The king penguin is the second largest species of penguin at 70 to 100 centimeters (2.3 to 3.2 feet) tall and weighs 11 to 16 kilograms (24 to 35 pounds). In size it is second only to the emperor penguin.
There are an estimated 2 to 3.2 million breeding pairs.
Lifespan is 15 to 20 years in the wild, and up to 30 years in captivity.
Ice and water in Antarctica is primarily salty, making it impossible for most animals to drink. The king
penguins stomach, however, has adapted to drinking salt water. Its powerful stomach can separate the salt completely, allowing the bird to drink without becoming dehydrated.
The body is a dark black and grey mix all down the back. They have dark yellow on their bill and the back
of the neck. They also have this yellow color on the front as the bit of black there gives way to the rest
being all white.
To keep warm, King penguins have four layers of feathering.The outer layer of feathers are oiled and waterproof, not unlike the feathering of a duck.
The king penguin is one of the most elegant of all penguin species as it’s long and slender body helps the king penguin to glide through the water with great ease.
The average cruising speed for a King Penguin while swimming ranges somewhere between 5 and 10 km per hour (3 to 5 miles per hour).
King penguins are excellent divers and have been known to dive as deep as 300 meters (980 ft)!
King Penguins live on the sub-antarctic islands at the northern reaches of Antarctica, as well as Tierra del Fuego, the Falkland Islands and other temperate islands of the region.
King Penguins form gigantic colonies when they come in to shore during the mating season. One colony at South Georgian Island is estimated to have over 200,000 birds.
King Penguins are “serially monogamous” – they mate with only one mate per season, working with their mate to hatch the egg and care for the chick. However, unlike some other species of penguin, they’re not so likely to return to the same mate the next year – about 70% will find a new mate the following season.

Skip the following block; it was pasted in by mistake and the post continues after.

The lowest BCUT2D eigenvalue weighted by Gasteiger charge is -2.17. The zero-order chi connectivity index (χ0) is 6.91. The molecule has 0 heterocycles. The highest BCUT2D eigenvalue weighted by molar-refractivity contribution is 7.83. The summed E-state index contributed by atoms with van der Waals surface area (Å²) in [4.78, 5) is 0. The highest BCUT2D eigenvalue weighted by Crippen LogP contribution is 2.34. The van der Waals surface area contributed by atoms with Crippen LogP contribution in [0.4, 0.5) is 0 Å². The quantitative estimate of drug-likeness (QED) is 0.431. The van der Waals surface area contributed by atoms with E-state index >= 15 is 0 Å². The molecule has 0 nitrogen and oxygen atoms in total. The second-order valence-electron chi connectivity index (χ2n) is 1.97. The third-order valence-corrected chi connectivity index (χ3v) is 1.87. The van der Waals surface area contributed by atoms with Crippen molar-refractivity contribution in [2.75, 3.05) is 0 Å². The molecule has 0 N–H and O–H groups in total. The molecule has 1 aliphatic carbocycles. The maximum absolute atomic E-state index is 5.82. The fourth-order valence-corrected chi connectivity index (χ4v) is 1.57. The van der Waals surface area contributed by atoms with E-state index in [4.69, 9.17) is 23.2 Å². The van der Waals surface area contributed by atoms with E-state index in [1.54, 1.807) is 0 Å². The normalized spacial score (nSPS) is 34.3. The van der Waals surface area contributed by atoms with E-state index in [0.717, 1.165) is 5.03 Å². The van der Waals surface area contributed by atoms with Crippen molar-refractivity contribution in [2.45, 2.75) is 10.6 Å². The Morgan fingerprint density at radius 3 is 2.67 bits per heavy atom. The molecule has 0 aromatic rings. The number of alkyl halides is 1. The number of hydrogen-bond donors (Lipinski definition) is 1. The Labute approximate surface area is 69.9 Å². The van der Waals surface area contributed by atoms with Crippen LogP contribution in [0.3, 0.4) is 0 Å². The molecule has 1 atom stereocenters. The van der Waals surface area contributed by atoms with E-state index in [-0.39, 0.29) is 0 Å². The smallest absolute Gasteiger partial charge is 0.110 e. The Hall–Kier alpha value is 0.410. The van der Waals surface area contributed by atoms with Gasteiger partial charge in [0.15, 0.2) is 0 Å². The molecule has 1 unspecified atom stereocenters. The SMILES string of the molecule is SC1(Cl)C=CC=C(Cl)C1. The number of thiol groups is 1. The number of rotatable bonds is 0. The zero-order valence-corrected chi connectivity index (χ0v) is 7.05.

King penguins are one of the few birds that do not build nests, eggs are incubated under the belly on top of their feet.
It takes 54 days for the eggs to hatch, during which time males and females take shifts incubating them.
After hatching, parental duties continue to be equally shared by both male and female, with one staying on land to brood the chick while the other goes in search of food at sea.
When the chick reaches around six weeks old, it joins a group of chicks known as a creche, thus allowing both parents to go foraging at the same time, in order to bring back enough food for the voracious offspring.
The creche provides the woolly chicks with protection from predators, as well as the benefit of collective warmth.
The chick grows a warm brown fluffy down of feathers. They also grow a thick layer of blubber to keep them warm during the winter months ahead.
The chicks huddle in their creches during the winter months while the parents occasionally come onshore to feed them. In the spring the parents come back and start feeding the chicks again.
At this time, the chicks starts to grow their adult feathers and are ready to go off on their own. Raising a King penguin chick usually takes 10 to 13 months.
Once a young King Penguin does leave its colony it will not return until at least 3 years later when it’s able to mate.
Some king penguin colonies were completed exterminated. This occurred as a result of hunting in the 19th and 20th Centuries. People hunted the king penguins for their skin, oil, blubber and eggs.
King penguins have legal protection from hunting and the collection of their eggs. According to the Antarctic Treaty of 1959, it is illegal to harm or interfere with any penguin or its eggs.
Today, the king penguin populations in the sub-Antarctic Oceans appear to be thriving and better still increasing in numbers with more than two million breeding pairs of king penguins found around the freezing waters.
Like almost all animals, king penguins ordinarily have round pupils in their eyes. However, this all
changes when their pupils constrict. Of all king penguin facts, one of the most bizarre is that, when
constricted, a king penguin’s pupils are actually square in shape.